Thursday, January 23, 2014

Demolition of Jewish Hospital and Nursing School Progresses

Demolition crews have made progress with the demolitions of Jewish Hospital and the adjacent School of Nursing along Kingshighway in preparation for a large two-tower complex that will replace the older buildings on the north end of BJC's central campus.

Demolition of the Moses Shoenberg Memorial School of Nursing is almost complete, temporarily exposing the full side elevation of the massive Children's Hospital building.

Windows are being removed from Jewish Hospital in preparation for demolition

Looking down Parkview Place along the south elevation of the 1926 hospital. The ultra modern Steinberg Building addition opened in 1967 will also be demolished.

A closeup of the southwest corner of Jewish Hospital. Since the announcement last year of the demolitions and replacement complex, other than some simple massing diagrams, little detail has been revealed about what the new structures will look like. BJC has set up live webcams so you can follow the progress of demolition and construction to follow.


Anonymous said...

It will be such a shame if/when stucco replaces brick/limestone.

Adam said...

^ no stucco. just massive, boring (at best, ugly at worst) slabs of concrete (oh, oh i hope it's some shade of brown!) and glass strewn with giant HVAC vents.

samizdat said...

You know, this wouldn't be so bad if A: The City didn't allow the vacating of the street (can't remember the name) and B: The replacement design was something truly outstanding and modern. As it is now, it's likely that we'll have the same 'branding' look of most of the newer buildings in the BJC complex: a sickly yellow, concrete clad grouping of utterly boring and pedestrian designs. (Am I the only one who thinks these buildings have 'jaundice'?)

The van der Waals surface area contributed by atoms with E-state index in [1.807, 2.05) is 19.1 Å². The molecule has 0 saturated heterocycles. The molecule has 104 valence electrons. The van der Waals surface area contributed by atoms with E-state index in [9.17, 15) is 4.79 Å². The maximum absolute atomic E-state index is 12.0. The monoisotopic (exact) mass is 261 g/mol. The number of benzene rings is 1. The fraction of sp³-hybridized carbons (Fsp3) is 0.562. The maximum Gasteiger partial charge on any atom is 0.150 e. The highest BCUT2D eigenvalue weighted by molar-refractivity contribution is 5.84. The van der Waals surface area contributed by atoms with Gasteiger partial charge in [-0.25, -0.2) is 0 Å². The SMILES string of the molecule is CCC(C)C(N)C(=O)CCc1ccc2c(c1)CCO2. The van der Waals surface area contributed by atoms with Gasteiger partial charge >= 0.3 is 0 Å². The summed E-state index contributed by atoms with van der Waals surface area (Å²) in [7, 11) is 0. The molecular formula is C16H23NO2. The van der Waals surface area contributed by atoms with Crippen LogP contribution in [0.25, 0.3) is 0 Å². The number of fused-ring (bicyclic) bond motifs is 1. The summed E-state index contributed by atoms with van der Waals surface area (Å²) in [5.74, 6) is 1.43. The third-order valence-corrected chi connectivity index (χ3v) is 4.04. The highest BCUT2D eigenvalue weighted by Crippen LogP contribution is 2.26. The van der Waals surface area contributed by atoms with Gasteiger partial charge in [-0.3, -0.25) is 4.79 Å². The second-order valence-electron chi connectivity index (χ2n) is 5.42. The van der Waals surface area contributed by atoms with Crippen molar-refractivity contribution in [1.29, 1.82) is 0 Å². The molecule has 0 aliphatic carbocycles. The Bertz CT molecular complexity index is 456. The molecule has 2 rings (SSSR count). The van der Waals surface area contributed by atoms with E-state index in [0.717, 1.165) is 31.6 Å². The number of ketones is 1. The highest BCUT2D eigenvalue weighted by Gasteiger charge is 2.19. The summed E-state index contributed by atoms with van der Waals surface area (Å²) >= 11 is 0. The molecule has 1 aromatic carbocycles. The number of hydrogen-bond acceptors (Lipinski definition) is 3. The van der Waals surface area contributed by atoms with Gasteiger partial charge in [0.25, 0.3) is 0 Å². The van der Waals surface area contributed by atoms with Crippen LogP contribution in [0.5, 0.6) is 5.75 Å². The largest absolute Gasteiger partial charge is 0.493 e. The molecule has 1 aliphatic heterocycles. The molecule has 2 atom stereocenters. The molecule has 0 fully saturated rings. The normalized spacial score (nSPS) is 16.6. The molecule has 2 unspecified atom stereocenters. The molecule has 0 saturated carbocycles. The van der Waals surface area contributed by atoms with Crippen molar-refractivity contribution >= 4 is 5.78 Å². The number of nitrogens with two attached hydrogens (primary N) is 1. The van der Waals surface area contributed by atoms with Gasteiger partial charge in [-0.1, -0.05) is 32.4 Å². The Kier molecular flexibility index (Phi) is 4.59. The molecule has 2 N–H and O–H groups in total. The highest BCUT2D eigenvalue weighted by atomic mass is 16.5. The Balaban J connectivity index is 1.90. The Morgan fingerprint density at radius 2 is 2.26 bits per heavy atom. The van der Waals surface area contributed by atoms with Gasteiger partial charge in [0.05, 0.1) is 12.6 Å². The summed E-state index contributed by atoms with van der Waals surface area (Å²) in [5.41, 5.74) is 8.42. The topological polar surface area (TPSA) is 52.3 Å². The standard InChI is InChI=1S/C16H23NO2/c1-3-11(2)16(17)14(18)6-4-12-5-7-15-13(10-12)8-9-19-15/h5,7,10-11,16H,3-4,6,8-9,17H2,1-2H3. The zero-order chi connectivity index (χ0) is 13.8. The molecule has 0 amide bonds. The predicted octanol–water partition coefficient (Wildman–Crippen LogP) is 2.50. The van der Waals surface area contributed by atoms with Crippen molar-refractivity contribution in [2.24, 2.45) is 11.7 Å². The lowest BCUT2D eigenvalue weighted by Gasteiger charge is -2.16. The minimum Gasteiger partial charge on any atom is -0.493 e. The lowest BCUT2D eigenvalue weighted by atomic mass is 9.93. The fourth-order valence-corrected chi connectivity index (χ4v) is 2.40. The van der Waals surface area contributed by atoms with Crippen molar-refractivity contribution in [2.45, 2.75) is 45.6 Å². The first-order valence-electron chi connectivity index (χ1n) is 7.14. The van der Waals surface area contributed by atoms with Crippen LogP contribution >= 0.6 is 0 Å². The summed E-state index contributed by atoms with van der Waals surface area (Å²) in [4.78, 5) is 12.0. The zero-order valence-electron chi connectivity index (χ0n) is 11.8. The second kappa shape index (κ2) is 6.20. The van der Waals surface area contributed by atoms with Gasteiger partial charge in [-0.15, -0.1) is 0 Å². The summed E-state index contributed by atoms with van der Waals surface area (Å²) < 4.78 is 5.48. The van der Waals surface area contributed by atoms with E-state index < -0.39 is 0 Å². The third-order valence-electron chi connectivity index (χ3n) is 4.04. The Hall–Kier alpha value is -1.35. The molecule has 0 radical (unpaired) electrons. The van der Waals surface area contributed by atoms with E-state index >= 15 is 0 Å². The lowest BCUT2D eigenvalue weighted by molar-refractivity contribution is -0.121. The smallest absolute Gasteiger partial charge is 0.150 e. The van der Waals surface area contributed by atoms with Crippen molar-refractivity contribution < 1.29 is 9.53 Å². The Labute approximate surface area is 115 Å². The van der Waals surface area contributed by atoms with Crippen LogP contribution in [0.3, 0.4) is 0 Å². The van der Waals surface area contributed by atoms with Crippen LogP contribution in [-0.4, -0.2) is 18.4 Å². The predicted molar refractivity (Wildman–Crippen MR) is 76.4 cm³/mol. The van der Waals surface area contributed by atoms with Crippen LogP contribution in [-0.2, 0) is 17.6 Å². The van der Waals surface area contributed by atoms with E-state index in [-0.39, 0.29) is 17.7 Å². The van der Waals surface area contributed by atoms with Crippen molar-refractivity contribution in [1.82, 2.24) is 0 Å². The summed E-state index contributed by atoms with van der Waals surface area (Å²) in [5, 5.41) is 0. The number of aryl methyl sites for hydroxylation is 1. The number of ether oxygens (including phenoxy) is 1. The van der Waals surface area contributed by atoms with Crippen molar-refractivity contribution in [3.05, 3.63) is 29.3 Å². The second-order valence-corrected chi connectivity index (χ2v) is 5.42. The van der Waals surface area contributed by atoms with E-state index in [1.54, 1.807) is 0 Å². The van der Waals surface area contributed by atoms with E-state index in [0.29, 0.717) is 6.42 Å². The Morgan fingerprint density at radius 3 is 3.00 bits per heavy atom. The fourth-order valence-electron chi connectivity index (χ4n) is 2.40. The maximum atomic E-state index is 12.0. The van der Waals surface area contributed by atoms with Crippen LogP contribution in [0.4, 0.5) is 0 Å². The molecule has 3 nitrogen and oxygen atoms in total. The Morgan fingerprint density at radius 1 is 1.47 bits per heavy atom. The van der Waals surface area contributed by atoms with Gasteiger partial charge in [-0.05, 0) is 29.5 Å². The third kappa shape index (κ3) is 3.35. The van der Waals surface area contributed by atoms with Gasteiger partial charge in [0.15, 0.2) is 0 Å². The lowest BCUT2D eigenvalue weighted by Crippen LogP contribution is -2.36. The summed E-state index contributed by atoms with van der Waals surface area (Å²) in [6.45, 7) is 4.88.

Vanishing STL said...

^No you are not the only one. The newer buildings along Kingshighway south of Children's are plain and unexciting at the upper portions and abominable at street level with mass expanses of blank precast concrete. The Center for Advanced Medicine at Forest Park & Euclid isn't bad, but the materials and design at street level and the covered entrance area leave much to be desired. While I'm a preservationist, I understand that cities change and grow. I mourn the buildings being demolished now mostly for the anticipation that what replaces them will likely fall well short of the opportunity to create an attractive anchor at the north end of the BJC campus.

Anonymous said...

I have a friend who worked in this end of BJC and these older buildings simply will not support modern medical equipment. The nurses cannot move patient beds through the halls, etc. There is no way to widen doors and hallways to get traffic rapidly flowing. It is too bad that BJC cannot find some WU architects to design better looking buildings, though.